Schultz (2006) p. 8. In academia today, penises typically provoke hostile, pompous rhetoric such as “rule of the phallus” or “phallic hegemony.” Not to know the “rule of the phallus” or “patriarchy” is to be unclubbably ignorant. In reality, those innocent of Freud’s thinking are capable of knowing what a penis means. It’s scarcely possible, however, to utter what most persons know: penises provide pleasure and also have had an essential role in creating new human beings.

Schultz’s book testifies to Montaigne’s observation that human reason is “a vacant and rambling instrument {un instrument libre et vague}.” Only in an imaginary world could thinkers reason in the way that Schultz did:

the idea that men and women are two mutually exclusive categories is not a fact of nature. It is a cultural artifact. There is no reason, logical or evidentiary, why our sexually dimorphic bodies need to be taken as the standard against which we judge the Middle Ages. And there are good reasons to believe that the Middle Ages considered male and female bodies essentially the same.

Schultz (2006) p. 45. One might argue that these words are merely rhetorical flourishes to prompt academic amen choruses. But as rhetoric, Schultz is crudely word-working with a nature / culture ideological binary. In reality, if the Middle Ages considered male and female bodies essentially the same, why did almost all the bodies killed in battle have penises? Why was fundamental gender inequality in paternal knowledge commonly communicated in medieval stories of cuckolding? Why did elite medieval men have expected lifespans nearly ten years shorter than medieval women?

[images] (1) Parzival looking upon Anfortas’s genital wound. Illustration (detail, color modified) by Willy Pogány from Rolleston & Pogány (1912), p. 10. Alternate image. (2) Parzival leaving his mother Herzeloyde in the forest of Soltane. Image made in 1443-1446 in Diebold Lauber’s workshop in Hagenau near the German border of present-day France. Detail from folio 87r in Universitätsbibliothek Heidelberg, Cod. Pal. germ. 339 (part 1, part 2).


Edwards, Cyril W., trans. 2004. Wolfram von Eschenbach. Parzival and Titurel. Oxford World’s Classics (2006 edition). Oxford, UK: Oxford University Press.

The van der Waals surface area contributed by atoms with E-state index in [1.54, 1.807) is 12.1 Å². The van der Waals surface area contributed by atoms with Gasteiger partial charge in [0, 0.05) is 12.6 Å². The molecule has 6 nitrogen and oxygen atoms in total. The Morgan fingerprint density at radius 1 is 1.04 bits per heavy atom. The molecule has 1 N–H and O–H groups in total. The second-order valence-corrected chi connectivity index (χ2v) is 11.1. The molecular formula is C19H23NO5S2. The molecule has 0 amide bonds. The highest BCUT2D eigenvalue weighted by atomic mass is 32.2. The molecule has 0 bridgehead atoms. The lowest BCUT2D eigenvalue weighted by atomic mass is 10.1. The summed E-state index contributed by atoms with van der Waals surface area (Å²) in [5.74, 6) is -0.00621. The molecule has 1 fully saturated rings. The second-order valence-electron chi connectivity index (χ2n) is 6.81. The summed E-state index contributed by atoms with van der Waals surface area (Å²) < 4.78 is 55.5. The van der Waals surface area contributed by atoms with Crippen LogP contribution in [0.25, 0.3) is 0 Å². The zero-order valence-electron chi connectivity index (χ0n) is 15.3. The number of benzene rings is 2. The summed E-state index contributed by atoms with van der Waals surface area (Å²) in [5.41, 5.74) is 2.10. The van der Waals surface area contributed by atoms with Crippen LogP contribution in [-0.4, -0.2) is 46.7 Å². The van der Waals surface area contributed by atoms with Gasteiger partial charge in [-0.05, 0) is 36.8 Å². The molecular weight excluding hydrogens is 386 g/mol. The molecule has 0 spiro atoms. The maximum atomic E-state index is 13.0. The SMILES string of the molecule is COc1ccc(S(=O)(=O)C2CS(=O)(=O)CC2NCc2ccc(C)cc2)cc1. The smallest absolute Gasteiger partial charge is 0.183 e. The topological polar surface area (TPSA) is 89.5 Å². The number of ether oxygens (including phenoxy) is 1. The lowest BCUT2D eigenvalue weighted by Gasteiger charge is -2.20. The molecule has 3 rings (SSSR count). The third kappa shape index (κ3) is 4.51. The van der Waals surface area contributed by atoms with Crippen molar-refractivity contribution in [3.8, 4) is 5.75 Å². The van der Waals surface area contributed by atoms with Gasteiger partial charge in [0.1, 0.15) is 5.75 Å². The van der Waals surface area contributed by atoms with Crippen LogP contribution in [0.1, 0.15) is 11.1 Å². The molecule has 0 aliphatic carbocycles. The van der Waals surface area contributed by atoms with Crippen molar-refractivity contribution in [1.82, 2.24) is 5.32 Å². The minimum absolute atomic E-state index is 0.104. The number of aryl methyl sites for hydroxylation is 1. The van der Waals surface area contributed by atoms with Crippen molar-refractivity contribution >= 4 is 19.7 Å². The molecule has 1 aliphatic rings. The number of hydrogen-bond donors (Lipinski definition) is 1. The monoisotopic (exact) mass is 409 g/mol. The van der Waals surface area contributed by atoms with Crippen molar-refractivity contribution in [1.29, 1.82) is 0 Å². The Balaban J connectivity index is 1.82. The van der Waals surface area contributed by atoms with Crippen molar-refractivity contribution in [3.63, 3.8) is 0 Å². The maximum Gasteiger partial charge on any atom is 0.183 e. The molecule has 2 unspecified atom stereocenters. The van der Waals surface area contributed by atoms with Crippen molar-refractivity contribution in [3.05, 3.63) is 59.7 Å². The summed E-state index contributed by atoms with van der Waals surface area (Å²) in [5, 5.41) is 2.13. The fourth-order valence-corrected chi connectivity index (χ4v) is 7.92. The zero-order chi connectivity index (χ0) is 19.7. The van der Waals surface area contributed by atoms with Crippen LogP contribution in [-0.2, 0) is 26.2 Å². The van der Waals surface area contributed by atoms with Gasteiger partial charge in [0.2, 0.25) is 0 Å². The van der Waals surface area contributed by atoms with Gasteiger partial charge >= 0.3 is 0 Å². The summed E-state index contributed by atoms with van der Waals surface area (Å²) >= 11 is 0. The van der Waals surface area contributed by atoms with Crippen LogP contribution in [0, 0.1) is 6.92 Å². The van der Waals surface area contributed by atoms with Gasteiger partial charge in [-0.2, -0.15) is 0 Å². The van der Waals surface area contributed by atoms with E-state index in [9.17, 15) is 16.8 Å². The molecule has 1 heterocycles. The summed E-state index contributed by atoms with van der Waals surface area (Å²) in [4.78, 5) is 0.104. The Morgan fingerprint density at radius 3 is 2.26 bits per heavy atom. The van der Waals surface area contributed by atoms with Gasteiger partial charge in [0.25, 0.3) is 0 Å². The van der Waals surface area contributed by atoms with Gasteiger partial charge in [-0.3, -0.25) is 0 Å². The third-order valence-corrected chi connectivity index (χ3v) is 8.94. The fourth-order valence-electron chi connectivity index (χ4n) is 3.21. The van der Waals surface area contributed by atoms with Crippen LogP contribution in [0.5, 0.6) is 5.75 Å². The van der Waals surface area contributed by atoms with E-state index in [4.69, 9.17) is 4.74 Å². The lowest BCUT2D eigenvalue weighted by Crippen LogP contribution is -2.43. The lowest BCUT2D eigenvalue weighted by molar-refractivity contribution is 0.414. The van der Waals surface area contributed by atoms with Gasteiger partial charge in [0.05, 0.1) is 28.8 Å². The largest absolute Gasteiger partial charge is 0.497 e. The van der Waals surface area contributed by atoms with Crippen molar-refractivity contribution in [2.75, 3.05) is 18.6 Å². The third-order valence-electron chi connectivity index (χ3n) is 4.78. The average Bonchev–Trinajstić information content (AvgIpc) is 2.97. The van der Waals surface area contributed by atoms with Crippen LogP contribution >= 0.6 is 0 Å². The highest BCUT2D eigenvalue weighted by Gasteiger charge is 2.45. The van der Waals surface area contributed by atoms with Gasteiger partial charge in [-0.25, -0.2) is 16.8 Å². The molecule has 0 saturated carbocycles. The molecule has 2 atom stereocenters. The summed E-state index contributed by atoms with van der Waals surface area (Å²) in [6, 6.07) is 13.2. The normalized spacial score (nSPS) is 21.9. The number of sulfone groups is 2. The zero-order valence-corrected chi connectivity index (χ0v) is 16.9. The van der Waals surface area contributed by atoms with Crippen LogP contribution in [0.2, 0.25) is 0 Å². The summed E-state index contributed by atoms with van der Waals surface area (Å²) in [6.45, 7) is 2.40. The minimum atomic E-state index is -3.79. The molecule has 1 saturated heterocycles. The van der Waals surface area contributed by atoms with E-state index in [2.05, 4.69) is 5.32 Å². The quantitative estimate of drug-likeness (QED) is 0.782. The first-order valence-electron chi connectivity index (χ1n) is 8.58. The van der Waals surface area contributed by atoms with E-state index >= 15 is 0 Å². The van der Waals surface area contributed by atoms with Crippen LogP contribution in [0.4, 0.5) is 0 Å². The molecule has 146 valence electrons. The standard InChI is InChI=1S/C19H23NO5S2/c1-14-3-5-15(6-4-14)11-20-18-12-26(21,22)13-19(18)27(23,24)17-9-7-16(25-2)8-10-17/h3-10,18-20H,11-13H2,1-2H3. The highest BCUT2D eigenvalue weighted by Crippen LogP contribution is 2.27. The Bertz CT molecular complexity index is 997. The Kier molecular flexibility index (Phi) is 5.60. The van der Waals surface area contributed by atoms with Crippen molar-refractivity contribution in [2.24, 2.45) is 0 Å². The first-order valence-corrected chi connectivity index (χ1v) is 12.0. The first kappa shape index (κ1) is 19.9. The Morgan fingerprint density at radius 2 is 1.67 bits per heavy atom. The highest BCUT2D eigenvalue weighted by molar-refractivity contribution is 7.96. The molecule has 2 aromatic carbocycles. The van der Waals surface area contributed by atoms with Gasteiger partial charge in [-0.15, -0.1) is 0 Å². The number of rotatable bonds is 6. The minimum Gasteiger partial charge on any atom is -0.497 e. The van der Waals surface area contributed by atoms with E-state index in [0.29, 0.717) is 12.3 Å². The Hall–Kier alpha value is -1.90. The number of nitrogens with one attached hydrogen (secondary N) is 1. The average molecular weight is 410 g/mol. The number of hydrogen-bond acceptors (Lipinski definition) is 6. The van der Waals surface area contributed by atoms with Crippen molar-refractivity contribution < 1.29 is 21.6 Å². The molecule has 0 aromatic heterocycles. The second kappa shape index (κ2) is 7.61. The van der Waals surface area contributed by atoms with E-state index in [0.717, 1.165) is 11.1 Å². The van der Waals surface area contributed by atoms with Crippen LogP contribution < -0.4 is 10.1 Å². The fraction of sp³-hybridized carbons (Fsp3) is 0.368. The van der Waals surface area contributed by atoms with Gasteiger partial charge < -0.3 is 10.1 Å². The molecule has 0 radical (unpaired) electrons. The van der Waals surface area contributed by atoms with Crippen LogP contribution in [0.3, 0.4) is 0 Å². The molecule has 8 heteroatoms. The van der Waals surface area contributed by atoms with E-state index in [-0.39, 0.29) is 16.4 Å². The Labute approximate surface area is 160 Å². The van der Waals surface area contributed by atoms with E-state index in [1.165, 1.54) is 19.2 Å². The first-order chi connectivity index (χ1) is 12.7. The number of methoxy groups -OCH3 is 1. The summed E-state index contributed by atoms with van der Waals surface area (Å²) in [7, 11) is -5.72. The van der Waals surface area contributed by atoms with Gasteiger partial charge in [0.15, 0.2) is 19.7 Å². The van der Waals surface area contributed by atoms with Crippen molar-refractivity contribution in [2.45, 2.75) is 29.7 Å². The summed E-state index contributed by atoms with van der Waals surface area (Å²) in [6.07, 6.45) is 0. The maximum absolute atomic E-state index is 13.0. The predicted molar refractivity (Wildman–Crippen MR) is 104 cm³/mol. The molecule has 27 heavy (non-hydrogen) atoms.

Groos, Arthur. 1995. Romancing the Grail: genre, science, and quest in Wolfram’s Parzival. Ithaca, N.Y.: Cornell University Press.

Hatto, A. T., trans. 1980. Wolfram von Eschenbach. Parzival. Harmondsworth, UK: Penguin Books.

Kline, A. S., trans. 2020. Wolfram von Eschenbach. Parzival. Poetry in Translation. Online.

Lachmann, Karl, ed. 1833. Wolfram von Eschenbach. Lieder, Parzival, Titurel, Willehalm. Berlin: G. Reimer. 5th edition (1891); alternate presentation.

Malczyk, Kathryn Ann. 2013. “A Lock upon All Conduct:” Modesty in German Courtly Literature (c. 1175-1220). Ph.D. Thesis, Germanic Languages and Literature, University of Pennsylvania. Paper 667 on the University of Pennsylvania ScholarlyCommon.

Marchand, James W. 1977. “Wolfram’s bawdy.” Monatshefte Für Deutschen Unterricht, Deutsche Sprache Und Literatur. 69 (2): 131-149.

Mustard, Helen M. and Charles E. Passage, trans. 1961. Wolfram von Eschenbach. Parzival: A Romance of the Middle Ages. New York: Vintage Books.

Rolleston, T.W., and Willy Pogány. 1912. Parsifal: or the legend of the holy grail retold from ancient sources: with acknowledgement to the “Parsifal” of Richard Wagner. London: Harrap.

Schultz, James A. 2006. Courtly Love, the Love of Courtliness, and the History of Sexuality. Chicago: University of Chicago Press. Reviews by William C. Crossgrove, by Alison More, and by Jan-Dirk Müller.

Weston, Jessie L., trans. 1894. Wolfram von Eschenbach. Parzival: A Knightly Epic. 2 vol. London: D. Nutt. Vol. 1. Vol. 2.

Wynn, Marianne. 1980. “Book 1 Of Wolfram Von Eschenbach’s Willehalm And Its Conclusion.” Medium Ævum. 49 (1): 57-65.

Zeydel, Edwin H., with Bayard Quincy Morgan, trans. 1951. The Parzival of Wolfram von Eschenbach: Translated into English Verse with Introduction, Notes, Connecting Summaries. Chapel Hill: University of North Carolina Press. Alternate online presentation.